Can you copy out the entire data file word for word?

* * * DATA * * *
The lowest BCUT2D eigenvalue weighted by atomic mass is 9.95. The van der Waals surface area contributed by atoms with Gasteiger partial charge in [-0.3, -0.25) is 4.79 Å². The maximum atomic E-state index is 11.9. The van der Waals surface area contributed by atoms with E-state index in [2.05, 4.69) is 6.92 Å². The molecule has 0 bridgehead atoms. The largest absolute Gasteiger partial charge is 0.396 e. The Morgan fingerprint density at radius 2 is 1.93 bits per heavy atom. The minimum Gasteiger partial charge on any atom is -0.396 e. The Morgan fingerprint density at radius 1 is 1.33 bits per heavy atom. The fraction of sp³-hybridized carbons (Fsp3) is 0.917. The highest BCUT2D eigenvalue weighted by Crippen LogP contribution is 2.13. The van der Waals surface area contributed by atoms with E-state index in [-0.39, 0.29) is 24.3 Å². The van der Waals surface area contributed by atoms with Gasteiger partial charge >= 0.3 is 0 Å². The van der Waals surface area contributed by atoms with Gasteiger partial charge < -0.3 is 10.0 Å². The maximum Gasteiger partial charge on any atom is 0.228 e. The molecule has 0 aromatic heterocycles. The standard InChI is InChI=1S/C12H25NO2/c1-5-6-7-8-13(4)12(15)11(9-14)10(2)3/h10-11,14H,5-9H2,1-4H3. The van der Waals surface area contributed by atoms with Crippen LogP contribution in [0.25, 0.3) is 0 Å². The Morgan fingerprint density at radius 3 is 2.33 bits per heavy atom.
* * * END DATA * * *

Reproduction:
The lowest BCUT2D eigenvalue weighted by atomic mass is 9.95. The van der Waals surface area contributed by atoms with Gasteiger partial charge in [-0.3, -0.25) is 4.79 Å². The maximum atomic E-state index is 11.9. The van der Waals surface area contributed by atoms with E-state index in [2.05, 4.69) is 6.92 Å². The molecule has 0 bridgehead atoms. The largest absolute Gasteiger partial charge is 0.396 e. The Morgan fingerprint density at radius 2 is 1.93 bits per heavy atom. The minimum Gasteiger partial charge on any atom is -0.396 e. The Morgan fingerprint density at radius 1 is 1.33 bits per heavy atom. The fraction of sp³-hybridized carbons (Fsp3) is 0.917. The highest BCUT2D eigenvalue weighted by Crippen LogP contribution is 2.13. The van der Waals surface area contributed by atoms with E-state index in [-0.39, 0.29) is 24.3 Å². The van der Waals surface area contributed by atoms with Gasteiger partial charge >= 0.3 is 0 Å². The van der Waals surface area contributed by atoms with Gasteiger partial charge < -0.3 is 10.0 Å². The maximum Gasteiger partial charge on any atom is 0.228 e. The molecule has 0 aromatic heterocycles. The standard InChI is InChI=1S/C12H25NO2/c1-5-6-7-8-13(4)12(15)11(9-14)10(2)3/h10-11,14H,5-9H2,1-4H3. The van der Waals surface area contributed by atoms with Crippen LogP contribution in [0.25, 0.3) is 0 Å². The Morgan fingerprint density at radius 3 is 2.33 bits per heavy atom.